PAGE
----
WITH MODESTO P. SA-ONOY
Weeks back I was reading the news that businessmen in Bacolod were asking Ayala Land Inc. to reconsider its planned pull-out from the deal with the province although the Commission on Audit, after months of stalling that precipitated the Ayala move, had approved the deal.
The proverbial dog barking up the wrong tree seems apt in this case. The businessmen barked at COA as did many others. In fact this column first called for the impeachment of the COA chair, Grace Pulido Tan for this conscious and criminal and immoral freezing of the approval of the deal.
This time the businessmen are howling against ALI as if this development depended entirely on ALI.
Sure we are disappointed, really disappointed at ALI after all the support that the people of Negros extended to them. To many, the withdrawal plan of ALI ignored this support and acted just like SM Prime Holdings. It’s all business, no hurt feelings, ALI is telling us and whether we like it or not, we just have to bear and grin at this decision, albeit not yet fully completed.
We understand that business is business and we cannot begrudge ALI for that frame of mind. We just have to remember that and charge that to experience.
What this means is that we should not bark at ALI like hungry dogs. Instead, the angry barks should be directed at SM Prime Holdings and its allied businesses here in Bacolod and anywhere else, like in Manila, Iloilo, etc.
If we really are angry at SM for this hostile action that deprives us of opportunities in order that it alone can corner our patronage and money, we must also avoid buying from them. Patronage is the language that SM or any other businesses understand.
Enjoy their air conditioning environment but buy elsewhere, because our local businesses have what SM and its other markets offer. In fact, our local businesses sell them cheaper and we keep our money in local circulation rather than be siphoned to Manila where SM pays taxes.
Ask SM where it pays income and corporate taxes that run into millions and ask how much it pays Bacolod. You would be amazed at how much SM sucks from us. Know and cry for our patronage of SM!
Our businessmen are adversely and directly affected. Our locally-grown ones pay their taxes here and who live with us. SM is in a sense a “stranger” a neo-colonialist with us as its economic colony. Thus it can treat us shabbily because of its size and we cower.
You may argue that SM and its supermarket hire local workers. Look further and know how much they are exploited under SM’s labor contract-only policy.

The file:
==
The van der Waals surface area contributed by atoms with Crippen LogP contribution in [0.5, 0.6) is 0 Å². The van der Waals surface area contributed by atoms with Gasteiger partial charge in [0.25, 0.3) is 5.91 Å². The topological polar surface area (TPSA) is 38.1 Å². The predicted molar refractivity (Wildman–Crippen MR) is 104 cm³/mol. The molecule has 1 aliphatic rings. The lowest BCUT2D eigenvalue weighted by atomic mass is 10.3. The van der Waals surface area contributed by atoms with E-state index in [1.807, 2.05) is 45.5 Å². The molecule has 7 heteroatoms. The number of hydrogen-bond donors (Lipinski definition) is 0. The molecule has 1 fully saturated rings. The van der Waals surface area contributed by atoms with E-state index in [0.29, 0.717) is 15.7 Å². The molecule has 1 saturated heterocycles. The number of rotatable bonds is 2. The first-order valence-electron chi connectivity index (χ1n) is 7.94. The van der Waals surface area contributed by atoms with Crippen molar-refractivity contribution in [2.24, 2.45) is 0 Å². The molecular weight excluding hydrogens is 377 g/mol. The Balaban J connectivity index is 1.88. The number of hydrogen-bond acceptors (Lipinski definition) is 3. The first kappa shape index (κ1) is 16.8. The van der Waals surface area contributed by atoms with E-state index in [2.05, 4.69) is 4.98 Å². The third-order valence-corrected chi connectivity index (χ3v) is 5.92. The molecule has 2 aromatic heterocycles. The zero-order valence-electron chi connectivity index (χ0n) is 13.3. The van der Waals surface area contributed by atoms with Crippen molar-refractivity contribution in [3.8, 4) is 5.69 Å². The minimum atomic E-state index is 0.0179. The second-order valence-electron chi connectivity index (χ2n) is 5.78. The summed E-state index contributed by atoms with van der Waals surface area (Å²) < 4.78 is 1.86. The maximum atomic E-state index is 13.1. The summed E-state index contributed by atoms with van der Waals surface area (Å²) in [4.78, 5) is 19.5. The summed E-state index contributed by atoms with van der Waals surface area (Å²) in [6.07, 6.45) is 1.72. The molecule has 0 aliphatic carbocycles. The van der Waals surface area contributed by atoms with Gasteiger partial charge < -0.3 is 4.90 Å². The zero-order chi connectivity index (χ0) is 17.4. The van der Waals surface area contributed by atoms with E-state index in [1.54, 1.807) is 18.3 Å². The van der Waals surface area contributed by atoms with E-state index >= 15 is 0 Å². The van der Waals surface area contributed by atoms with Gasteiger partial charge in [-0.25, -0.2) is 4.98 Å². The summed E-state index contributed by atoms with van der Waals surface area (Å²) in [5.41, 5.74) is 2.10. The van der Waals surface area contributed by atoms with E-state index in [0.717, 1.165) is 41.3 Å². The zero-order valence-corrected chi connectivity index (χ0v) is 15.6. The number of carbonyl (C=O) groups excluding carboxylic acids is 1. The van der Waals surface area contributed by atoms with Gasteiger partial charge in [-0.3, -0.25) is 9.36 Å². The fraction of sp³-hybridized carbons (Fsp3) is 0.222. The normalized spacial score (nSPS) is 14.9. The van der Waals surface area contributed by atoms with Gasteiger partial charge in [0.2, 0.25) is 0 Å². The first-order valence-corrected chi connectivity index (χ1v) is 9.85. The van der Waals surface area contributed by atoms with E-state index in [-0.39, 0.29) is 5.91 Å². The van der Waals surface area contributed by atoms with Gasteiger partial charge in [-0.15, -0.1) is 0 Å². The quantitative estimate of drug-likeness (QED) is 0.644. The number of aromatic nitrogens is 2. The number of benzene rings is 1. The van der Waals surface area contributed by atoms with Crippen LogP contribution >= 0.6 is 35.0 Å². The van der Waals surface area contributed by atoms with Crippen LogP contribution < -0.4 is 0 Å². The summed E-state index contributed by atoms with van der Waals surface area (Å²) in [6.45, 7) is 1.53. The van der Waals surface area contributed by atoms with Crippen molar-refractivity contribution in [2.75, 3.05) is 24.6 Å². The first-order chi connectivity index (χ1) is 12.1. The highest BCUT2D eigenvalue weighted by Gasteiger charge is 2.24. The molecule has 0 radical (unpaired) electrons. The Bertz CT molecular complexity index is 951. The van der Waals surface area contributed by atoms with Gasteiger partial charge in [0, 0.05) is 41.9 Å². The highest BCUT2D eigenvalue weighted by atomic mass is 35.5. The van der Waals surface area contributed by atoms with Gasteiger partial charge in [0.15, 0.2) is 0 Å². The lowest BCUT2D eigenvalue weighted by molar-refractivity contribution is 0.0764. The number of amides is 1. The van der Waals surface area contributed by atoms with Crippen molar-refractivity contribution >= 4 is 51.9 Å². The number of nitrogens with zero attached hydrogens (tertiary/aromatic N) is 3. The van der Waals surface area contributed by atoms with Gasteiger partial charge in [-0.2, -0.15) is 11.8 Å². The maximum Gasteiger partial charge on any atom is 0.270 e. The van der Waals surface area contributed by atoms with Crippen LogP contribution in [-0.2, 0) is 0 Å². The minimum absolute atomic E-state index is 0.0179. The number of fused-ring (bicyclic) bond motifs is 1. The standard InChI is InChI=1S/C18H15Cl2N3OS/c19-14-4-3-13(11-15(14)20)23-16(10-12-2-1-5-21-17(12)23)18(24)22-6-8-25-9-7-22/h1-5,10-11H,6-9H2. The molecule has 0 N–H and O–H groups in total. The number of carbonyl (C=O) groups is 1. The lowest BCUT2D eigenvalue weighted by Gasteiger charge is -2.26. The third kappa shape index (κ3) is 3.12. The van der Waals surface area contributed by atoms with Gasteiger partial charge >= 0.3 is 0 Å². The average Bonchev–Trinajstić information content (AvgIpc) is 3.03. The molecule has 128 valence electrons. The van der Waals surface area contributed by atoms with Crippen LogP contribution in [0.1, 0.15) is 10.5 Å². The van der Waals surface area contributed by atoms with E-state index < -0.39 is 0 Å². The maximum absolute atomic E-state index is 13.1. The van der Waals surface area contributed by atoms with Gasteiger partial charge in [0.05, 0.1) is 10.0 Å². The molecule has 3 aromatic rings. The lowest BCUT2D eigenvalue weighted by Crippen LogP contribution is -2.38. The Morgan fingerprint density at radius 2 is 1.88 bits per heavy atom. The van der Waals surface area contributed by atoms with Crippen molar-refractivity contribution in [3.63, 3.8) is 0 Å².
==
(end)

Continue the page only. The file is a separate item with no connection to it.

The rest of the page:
I only wonder where our labor unions are and why they have become deaf and mute to what is going on in the labor policy of SM.
This policy is not only local but also nationwide. Ask SM’s former workers.
Let our local businessmen learn from the experience of their colleagues in Iloilo and in Baguio and then they would be barking and cutting down the right tree.
The withdrawal of ALI has not yet been completely consummated and in fact the reason for their decision is no longer the arrogant and subservient COA but the case in court.
We know how courts of justice move – the snails can move a kilometer in a year but we know that this does not happen to a case within a year. I know of a simple case that has dragged on for four years and the case remains pending.
We cannot therefore blame the court in this case – that is what its nature is and lawyers need to keep the case going to keep their fees coming.
If SM wants this case closed, it can just withdraw its complaint that has already been debunked by COA. The province cannot ask the court to hurry up but if SM has any sensitivity to the feelings of the people of Negros from whom it profits millions each year, it should withdraw that case immediately. In truth SM knows that it no longer has a case.
If our businessmen want to bark, howl loudly against SM; better still develop a program of action that will save their own business because, in truth, SM is not good for their economic health.
All they need is to sit down and think deeply and clearly on the implications (to them) of the dominance of SM in the city’s economy.
This should apply to the city authorities. You have bent over backwards to accommodate SM by immorally diverting traffic that adds to our cost to please and benefit SM but they are killing competition. It’s a bad deal at our expense.*
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